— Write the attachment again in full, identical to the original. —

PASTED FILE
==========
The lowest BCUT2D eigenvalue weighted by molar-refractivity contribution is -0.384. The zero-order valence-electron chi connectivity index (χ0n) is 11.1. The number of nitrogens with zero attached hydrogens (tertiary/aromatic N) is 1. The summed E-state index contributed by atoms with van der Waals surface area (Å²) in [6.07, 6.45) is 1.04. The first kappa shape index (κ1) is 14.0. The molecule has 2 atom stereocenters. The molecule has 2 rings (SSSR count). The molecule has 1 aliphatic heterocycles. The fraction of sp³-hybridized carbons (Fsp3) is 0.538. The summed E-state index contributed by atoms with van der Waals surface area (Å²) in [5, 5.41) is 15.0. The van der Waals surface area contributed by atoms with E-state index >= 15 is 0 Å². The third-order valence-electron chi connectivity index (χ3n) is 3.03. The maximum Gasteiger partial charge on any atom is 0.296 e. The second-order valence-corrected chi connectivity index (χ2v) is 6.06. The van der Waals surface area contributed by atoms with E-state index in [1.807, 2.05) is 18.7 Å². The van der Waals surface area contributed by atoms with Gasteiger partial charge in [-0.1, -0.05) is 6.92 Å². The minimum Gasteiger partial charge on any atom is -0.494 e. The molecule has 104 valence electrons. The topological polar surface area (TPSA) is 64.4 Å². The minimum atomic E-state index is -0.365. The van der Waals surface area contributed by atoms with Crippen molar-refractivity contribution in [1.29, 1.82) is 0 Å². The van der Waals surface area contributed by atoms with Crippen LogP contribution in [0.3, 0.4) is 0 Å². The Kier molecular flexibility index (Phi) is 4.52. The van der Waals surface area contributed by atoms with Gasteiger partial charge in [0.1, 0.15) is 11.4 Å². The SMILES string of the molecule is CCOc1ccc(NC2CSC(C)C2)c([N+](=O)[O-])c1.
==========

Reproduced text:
The lowest BCUT2D eigenvalue weighted by molar-refractivity contribution is -0.384. The zero-order valence-electron chi connectivity index (χ0n) is 11.1. The number of nitrogens with zero attached hydrogens (tertiary/aromatic N) is 1. The summed E-state index contributed by atoms with van der Waals surface area (Å²) in [6.07, 6.45) is 1.04. The first kappa shape index (κ1) is 14.0. The molecule has 2 atom stereocenters. The molecule has 2 rings (SSSR count). The molecule has 1 aliphatic heterocycles. The fraction of sp³-hybridized carbons (Fsp3) is 0.538. The summed E-state index contributed by atoms with van der Waals surface area (Å²) in [5, 5.41) is 15.0. The van der Waals surface area contributed by atoms with E-state index >= 15 is 0 Å². The third-order valence-electron chi connectivity index (χ3n) is 3.03. The maximum Gasteiger partial charge on any atom is 0.296 e. The second-order valence-corrected chi connectivity index (χ2v) is 6.06. The van der Waals surface area contributed by atoms with E-state index in [1.807, 2.05) is 18.7 Å². The van der Waals surface area contributed by atoms with Gasteiger partial charge in [-0.1, -0.05) is 6.92 Å². The minimum Gasteiger partial charge on any atom is -0.494 e. The molecule has 104 valence electrons. The topological polar surface area (TPSA) is 64.4 Å². The minimum atomic E-state index is -0.365. The van der Waals surface area contributed by atoms with Crippen molar-refractivity contribution in [1.29, 1.82) is 0 Å². The van der Waals surface area contributed by atoms with Crippen LogP contribution in [0.3, 0.4) is 0 Å². The Kier molecular flexibility index (Phi) is 4.52. The van der Waals surface area contributed by atoms with Gasteiger partial charge in [0.1, 0.15) is 11.4 Å². The SMILES string of the molecule is CCOc1ccc(NC2CSC(C)C2)c([N+](=O)[O-])c1.